Malusi Gigaba. Picture: AFP
Malusi Gigaba. Picture: AFP

Former home affairs minister Malusi Gigaba, who resigned this week, will go down in SA’s political history as a rather lamentable figure: vain, ambitious, hubristic — and more than a little indiscreet with the smartphone. But it turns out his downfall was caused not by a negative attribute, but by a positive one; a strong desire to please.

President Cyril Ramaphosa gave no indication about what exactly caused Gigaba’s departure, but since the deadline for responding to public protector Busisiwe Mkhwebane’s upbraiding of Gigaba was the day after his resignation, presumably that had something to do with it. Technically, Gigaba resigned of his own accord, but since just a week ago he declared there would be "hell to pay" if he were removed from the ANC, presumably he was not intending to stand down entirely of his own accord.

Gigaba’s great skill was his compliance. That compliance was visible when he removed swathes of parastatal board members to make way for corrupt Gupta-linked stooges, and when he twisted home affairs regulations to allow the Guptas to become SA citizens. He fought with no-one but stood up for no-one either. And sadly, it worked; the more he dutifully did his bosses’ bidding, the more he rose in government.

Even there he was compliant, implicitly agreeing with the demands of the markets and ratings agencies by breaking a long-standing ANC aversion to increasing the VAT rate.

His great skill was his ability to talk his way out of trouble. His message vacillated depending on the audience he was addressing, but after some initial missteps he settled into the role of a conventional finance minister.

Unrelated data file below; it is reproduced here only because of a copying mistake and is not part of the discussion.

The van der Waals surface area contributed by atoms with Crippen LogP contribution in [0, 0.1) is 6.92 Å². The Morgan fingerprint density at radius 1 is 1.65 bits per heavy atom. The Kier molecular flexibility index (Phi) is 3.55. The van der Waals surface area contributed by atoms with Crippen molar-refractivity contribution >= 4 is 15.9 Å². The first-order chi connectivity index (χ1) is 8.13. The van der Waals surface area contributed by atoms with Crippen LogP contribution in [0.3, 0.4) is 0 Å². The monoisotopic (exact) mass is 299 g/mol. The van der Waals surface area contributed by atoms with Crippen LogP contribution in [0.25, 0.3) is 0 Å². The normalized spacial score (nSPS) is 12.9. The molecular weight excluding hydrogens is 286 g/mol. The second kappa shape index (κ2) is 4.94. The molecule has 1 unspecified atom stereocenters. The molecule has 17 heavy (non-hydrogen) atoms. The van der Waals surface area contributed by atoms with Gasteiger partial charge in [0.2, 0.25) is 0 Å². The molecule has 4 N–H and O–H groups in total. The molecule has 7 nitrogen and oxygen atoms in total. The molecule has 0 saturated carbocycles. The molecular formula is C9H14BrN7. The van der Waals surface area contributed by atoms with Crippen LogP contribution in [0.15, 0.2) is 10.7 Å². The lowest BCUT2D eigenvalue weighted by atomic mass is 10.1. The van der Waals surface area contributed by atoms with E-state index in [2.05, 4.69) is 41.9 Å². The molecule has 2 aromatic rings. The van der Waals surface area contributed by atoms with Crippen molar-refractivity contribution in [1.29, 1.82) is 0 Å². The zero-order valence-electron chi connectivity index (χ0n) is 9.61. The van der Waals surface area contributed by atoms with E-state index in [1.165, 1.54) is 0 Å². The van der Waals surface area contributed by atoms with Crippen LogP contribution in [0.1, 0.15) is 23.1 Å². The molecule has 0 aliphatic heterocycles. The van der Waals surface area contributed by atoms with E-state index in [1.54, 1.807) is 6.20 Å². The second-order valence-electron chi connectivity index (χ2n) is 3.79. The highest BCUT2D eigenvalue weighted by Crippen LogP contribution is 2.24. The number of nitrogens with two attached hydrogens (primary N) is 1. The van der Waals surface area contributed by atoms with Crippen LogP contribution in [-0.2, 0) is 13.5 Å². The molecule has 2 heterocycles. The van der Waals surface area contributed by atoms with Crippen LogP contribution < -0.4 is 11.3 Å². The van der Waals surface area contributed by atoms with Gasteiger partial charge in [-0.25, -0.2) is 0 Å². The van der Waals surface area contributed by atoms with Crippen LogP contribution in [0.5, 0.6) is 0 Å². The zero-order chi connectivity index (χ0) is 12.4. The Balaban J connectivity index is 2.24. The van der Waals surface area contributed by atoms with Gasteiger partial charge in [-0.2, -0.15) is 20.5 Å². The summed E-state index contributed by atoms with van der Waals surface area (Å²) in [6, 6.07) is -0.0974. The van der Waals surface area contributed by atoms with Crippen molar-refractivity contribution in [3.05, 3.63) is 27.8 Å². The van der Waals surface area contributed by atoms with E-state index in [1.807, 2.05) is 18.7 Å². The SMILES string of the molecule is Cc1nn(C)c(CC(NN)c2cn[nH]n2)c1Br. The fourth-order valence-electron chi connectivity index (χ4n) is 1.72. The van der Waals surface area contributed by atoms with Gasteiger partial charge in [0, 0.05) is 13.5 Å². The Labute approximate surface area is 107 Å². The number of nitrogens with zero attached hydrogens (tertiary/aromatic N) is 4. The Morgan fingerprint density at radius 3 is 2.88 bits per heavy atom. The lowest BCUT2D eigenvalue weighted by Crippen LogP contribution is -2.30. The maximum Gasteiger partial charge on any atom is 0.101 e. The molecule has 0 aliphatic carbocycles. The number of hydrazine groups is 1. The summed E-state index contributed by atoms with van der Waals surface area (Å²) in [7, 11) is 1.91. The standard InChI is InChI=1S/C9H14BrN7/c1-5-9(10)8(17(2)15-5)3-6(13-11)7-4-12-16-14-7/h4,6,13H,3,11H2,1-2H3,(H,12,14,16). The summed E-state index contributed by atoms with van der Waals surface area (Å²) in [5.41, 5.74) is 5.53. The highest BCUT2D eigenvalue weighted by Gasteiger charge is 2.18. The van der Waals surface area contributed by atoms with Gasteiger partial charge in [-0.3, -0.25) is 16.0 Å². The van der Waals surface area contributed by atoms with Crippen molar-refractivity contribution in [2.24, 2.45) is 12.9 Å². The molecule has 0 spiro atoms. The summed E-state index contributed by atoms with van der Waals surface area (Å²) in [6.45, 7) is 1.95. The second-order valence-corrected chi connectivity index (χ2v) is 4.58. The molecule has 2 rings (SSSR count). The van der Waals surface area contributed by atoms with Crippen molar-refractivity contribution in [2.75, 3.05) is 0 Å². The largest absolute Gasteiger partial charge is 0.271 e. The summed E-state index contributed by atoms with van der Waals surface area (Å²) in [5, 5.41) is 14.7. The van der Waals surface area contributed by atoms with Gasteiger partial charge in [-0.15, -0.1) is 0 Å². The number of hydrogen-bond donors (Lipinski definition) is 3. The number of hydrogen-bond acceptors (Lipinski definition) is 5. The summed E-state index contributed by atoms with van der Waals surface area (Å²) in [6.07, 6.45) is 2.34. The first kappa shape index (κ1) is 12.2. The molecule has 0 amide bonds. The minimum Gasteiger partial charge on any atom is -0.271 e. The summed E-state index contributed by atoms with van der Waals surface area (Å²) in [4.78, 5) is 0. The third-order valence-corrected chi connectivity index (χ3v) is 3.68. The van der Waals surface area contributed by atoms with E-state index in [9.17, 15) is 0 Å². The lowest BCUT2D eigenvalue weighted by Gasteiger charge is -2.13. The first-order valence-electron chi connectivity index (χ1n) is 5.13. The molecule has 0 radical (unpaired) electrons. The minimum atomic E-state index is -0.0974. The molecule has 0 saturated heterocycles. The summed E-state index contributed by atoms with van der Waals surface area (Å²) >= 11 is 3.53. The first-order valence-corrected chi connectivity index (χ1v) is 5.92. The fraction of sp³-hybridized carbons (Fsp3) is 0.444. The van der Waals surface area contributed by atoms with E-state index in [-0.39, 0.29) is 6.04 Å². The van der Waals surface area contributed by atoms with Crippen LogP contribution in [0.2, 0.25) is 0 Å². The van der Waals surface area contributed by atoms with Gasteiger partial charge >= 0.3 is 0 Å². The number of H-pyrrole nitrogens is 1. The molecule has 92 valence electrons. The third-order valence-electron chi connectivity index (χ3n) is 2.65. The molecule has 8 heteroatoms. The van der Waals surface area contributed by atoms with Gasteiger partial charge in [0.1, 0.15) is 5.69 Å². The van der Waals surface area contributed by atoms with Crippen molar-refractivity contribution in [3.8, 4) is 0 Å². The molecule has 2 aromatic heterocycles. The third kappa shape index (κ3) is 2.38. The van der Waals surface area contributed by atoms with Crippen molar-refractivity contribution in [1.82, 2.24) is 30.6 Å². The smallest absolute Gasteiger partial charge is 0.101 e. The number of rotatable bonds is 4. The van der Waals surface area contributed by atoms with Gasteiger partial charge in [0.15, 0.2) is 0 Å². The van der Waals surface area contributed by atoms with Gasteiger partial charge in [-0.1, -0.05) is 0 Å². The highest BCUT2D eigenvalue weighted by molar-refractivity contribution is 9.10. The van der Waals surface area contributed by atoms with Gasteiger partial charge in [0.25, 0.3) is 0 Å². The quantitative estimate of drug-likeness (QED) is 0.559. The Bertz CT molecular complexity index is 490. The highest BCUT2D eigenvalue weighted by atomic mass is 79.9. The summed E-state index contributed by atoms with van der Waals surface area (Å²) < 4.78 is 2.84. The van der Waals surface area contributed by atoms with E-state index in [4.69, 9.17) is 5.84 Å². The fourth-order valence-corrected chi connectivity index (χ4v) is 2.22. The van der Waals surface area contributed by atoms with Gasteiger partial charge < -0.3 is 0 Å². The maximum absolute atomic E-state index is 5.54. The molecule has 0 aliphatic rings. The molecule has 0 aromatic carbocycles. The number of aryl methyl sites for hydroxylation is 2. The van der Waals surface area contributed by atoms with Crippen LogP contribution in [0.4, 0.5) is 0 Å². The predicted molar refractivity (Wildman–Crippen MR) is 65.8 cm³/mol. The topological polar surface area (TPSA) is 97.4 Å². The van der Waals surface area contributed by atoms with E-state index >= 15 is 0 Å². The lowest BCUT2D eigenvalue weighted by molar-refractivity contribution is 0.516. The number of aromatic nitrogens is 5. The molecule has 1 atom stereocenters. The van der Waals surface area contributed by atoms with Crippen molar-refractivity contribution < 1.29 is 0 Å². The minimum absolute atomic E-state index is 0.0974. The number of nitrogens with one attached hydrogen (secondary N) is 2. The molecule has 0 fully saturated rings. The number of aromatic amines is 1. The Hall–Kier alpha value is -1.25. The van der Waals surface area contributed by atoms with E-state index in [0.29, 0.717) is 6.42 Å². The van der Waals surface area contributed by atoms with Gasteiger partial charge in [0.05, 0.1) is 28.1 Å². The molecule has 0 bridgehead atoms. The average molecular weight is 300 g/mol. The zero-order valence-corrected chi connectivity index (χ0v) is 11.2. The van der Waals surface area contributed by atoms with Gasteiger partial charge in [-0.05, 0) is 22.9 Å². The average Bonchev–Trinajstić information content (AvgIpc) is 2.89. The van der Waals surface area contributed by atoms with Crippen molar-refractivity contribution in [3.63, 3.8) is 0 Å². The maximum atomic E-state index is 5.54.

It’s hard to know exactly what happened with the Fireblade incident, but working backwards it seems that he initially agreed to the Oppenheimers’ request to open a private customs and immigration facility at OR Tambo airport for the rich and famous. Happy to be of service, as always. But then it seems the Gupta family got to hear about this and wanted in. Gigaba was on the horns of a dilemma: stick with his decision or please the Guptas and their acolytes in the government. He went with the latter.

When the issue came to court, he denied he had ever given the Oppenheimers the go-ahead, a claim that was easily refuted by revealing the correspondence. Confronted with this contradiction, he absurdly just stuck with his story, and repeated it before a parliamentary committee.

And so it turns out that in modern SA you can facilitate the corruption of the country’s most valuable assets, imperil the economy and be promoted for it. But, fortunately, the one thing it’s hard to do is to maintain a political career after you’ve lied to a judge.